Charter High School Grads Persist in College, Earn Higher Salaries

In a finding that is certain to stir the debate on the merits of charter schools, a new study has found that charter high school graduates persist in college at higher rates and also earn higher salaries in their mid-20s than students who graduated from traditional public high schools.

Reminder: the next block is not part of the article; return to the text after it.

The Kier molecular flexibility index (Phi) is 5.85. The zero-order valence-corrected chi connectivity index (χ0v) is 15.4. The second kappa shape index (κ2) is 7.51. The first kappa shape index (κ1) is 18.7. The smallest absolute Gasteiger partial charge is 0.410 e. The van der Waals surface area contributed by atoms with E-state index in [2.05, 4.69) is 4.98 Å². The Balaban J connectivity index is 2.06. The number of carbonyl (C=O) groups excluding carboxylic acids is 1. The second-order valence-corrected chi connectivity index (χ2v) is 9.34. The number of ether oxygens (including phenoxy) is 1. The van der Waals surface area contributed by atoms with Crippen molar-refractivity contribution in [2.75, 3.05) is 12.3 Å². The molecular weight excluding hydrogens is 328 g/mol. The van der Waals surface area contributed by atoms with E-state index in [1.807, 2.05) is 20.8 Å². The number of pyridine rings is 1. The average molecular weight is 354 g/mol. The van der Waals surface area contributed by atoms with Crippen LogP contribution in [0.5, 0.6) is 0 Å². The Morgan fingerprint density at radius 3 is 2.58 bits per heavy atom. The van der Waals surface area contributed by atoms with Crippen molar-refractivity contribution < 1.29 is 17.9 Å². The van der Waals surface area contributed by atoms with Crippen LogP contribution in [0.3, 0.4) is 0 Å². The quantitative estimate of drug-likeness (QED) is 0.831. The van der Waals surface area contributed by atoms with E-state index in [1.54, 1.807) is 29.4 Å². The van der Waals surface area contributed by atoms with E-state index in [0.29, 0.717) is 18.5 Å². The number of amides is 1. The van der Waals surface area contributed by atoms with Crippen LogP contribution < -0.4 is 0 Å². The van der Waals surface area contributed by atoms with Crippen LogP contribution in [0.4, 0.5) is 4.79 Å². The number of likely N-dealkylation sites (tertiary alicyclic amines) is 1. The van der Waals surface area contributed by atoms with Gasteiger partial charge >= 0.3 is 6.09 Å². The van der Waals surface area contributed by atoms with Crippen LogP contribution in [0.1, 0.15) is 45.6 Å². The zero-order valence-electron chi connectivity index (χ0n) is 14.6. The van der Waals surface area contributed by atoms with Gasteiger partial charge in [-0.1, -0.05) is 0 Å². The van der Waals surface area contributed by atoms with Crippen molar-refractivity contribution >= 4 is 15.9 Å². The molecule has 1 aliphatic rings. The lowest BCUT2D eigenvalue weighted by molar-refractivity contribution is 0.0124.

Specifically, the study found that charter high school attendance is associated with an increase of about $2,300 in maximum annual earnings for students between ages 23 and 25—or roughly 12 percent higher earnings than comparable students who attended a charter middle school but then switched to a regular public school for high school.

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